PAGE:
When enabled, this will serve charts via a local HTTP server and automatically open a browser window in which to view them, with subsequent charts displayed in the same window.

If you are using an IPython-compatible terminal altair_viewer can be enabled via Altair’s standard renderer framework:

import altair as alt

If you prefer to manually trigger chart display, you can use the built-in Chart.show() method to manually trigger chart display:

import altair as alt

# load a simple dataset as a pandas DataFrame
from vega_datasets import data
cars = data.cars()

chart = alt.Chart(cars).mark_point().encode(


This command will block the Python interpreter until the browser window containing the chart is closed.

Manual save() and display

If you would prefer, you can manually save your chart as html and open it with a web browser. Once you have created your chart, run:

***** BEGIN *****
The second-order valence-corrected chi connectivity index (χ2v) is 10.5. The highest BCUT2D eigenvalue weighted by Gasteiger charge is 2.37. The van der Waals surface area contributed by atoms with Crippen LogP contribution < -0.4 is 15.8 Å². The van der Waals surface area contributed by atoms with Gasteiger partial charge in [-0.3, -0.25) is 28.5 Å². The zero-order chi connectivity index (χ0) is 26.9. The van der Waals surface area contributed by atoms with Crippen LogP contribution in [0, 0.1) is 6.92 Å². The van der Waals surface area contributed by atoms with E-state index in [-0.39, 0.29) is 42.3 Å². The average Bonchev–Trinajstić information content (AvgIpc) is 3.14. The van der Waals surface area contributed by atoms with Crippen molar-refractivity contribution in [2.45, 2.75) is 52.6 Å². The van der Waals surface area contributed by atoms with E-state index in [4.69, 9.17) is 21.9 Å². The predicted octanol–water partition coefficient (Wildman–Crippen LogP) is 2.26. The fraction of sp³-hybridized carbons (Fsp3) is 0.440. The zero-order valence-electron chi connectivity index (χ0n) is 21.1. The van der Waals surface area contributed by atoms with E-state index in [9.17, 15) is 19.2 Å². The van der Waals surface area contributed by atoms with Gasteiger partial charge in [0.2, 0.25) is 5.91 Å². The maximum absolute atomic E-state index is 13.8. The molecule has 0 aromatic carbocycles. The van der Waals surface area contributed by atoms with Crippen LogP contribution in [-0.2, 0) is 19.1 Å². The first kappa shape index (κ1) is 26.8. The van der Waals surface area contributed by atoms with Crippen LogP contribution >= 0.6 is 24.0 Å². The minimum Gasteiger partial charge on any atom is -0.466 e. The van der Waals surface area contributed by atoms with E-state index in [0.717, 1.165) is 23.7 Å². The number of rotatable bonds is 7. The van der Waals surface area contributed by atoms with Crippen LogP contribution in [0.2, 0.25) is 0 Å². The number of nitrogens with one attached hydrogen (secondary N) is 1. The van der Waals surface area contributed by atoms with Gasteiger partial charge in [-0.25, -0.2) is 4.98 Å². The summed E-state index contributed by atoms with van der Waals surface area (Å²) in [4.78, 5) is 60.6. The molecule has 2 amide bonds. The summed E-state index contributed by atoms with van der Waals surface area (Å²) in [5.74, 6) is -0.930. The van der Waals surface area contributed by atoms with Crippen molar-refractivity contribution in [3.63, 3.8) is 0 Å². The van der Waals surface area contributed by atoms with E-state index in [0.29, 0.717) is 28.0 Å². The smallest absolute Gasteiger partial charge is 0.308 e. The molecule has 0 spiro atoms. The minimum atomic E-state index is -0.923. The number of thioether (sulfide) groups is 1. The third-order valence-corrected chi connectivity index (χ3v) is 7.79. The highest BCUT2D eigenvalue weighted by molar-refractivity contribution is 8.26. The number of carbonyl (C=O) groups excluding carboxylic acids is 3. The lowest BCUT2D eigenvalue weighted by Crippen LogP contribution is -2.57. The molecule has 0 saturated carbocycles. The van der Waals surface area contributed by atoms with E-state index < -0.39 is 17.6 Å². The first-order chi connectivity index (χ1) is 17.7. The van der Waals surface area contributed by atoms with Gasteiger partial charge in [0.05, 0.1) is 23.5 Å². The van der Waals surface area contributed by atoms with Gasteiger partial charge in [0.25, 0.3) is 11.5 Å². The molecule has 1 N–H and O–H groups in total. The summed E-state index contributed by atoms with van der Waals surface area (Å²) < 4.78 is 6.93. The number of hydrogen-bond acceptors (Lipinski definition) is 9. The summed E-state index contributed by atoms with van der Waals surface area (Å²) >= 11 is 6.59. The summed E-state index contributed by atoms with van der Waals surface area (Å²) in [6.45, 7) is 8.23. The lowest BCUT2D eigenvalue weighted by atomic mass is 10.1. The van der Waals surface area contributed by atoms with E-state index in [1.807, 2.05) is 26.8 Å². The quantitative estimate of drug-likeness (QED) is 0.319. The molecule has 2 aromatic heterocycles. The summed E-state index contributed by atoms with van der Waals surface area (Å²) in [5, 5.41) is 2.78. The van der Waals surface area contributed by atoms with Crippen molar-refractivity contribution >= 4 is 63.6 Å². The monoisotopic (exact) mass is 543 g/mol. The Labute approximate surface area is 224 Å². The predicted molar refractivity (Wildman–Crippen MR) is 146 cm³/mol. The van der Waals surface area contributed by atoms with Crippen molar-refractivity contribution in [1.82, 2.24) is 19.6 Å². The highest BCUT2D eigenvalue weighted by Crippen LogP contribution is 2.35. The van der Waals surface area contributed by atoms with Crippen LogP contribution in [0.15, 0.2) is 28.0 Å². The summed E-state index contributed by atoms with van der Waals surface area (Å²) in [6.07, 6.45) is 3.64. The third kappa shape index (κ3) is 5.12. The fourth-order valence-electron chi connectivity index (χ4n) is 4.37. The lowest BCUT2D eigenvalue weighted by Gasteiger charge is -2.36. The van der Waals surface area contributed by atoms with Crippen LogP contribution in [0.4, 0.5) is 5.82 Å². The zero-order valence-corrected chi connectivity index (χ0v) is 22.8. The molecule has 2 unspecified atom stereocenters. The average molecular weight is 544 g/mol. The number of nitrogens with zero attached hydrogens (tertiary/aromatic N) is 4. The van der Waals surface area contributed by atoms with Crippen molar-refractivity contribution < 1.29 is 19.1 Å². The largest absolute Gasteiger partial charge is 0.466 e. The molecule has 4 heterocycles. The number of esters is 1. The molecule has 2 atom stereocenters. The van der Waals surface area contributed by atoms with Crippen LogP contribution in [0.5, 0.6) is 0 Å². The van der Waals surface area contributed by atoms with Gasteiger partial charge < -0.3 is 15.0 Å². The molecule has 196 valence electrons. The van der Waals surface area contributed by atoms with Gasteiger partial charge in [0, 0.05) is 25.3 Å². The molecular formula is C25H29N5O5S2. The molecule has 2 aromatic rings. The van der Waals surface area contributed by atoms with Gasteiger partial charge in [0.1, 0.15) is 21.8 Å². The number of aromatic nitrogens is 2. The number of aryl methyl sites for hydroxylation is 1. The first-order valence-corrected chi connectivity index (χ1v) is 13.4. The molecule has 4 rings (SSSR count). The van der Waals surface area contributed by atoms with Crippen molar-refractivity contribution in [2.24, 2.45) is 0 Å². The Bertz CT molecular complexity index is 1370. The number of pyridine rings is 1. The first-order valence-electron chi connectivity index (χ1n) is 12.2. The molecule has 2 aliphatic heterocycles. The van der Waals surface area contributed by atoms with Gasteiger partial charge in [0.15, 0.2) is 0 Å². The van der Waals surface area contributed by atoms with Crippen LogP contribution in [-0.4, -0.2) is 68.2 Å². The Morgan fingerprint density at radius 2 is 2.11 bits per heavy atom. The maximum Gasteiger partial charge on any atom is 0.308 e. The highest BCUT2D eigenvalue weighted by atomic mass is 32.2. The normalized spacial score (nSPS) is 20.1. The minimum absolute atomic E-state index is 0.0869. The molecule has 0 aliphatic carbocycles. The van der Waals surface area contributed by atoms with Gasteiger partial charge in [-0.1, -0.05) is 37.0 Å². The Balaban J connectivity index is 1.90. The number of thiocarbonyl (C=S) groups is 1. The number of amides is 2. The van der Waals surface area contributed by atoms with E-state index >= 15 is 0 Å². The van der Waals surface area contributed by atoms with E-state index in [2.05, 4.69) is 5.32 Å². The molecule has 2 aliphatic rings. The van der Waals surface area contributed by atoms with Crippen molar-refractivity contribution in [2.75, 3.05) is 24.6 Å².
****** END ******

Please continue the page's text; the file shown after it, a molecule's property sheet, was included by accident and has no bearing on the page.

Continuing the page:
and use a web browser to open this file.

Renderer API

If you want to enable Altair rendering with behavior not provided by the built-in renderers, you can use the renderer API to create that custom behavior. In Altair, a renderer is any function that accepts a Vega-Lite or Vega visualization specification as a Python dict, and returns a Python dict in Jupyter’s MIME Bundle format. The keys of the MIME bundle should be MIME types (such as image/png) and the values should be the data for that MIME type (text, base64 encoded binary or JSON). The type signature of a renderer is thus:

def renderer(spec: dict) -> dict:

Altair’s default html rendeer returns a cross-platform HTML representation using the "text/html" mimetype; schematically it looks like this: